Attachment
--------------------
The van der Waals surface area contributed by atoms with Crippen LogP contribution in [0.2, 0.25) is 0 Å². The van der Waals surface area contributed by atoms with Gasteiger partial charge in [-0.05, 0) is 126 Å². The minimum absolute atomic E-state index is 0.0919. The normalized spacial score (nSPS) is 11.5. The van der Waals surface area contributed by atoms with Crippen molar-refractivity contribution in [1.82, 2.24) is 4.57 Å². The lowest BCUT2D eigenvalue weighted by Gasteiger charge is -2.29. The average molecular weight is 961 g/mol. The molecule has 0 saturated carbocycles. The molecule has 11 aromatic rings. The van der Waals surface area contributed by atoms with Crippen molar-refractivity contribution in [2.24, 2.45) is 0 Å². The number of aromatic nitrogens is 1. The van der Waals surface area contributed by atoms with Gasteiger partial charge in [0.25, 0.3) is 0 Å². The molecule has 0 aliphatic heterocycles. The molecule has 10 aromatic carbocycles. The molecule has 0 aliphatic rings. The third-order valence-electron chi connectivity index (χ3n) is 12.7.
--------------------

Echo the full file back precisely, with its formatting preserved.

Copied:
The van der Waals surface area contributed by atoms with Crippen LogP contribution in [0.2, 0.25) is 0 Å². The van der Waals surface area contributed by atoms with Gasteiger partial charge in [-0.05, 0) is 126 Å². The minimum absolute atomic E-state index is 0.0919. The normalized spacial score (nSPS) is 11.5. The van der Waals surface area contributed by atoms with Crippen molar-refractivity contribution in [1.82, 2.24) is 4.57 Å². The lowest BCUT2D eigenvalue weighted by Gasteiger charge is -2.29. The average molecular weight is 961 g/mol. The molecule has 0 saturated carbocycles. The molecule has 11 aromatic rings. The van der Waals surface area contributed by atoms with Crippen molar-refractivity contribution in [2.24, 2.45) is 0 Å². The number of aromatic nitrogens is 1. The van der Waals surface area contributed by atoms with Gasteiger partial charge in [0.25, 0.3) is 0 Å². The molecule has 0 aliphatic heterocycles. The molecule has 10 aromatic carbocycles. The molecule has 0 aliphatic rings. The third-order valence-electron chi connectivity index (χ3n) is 12.7.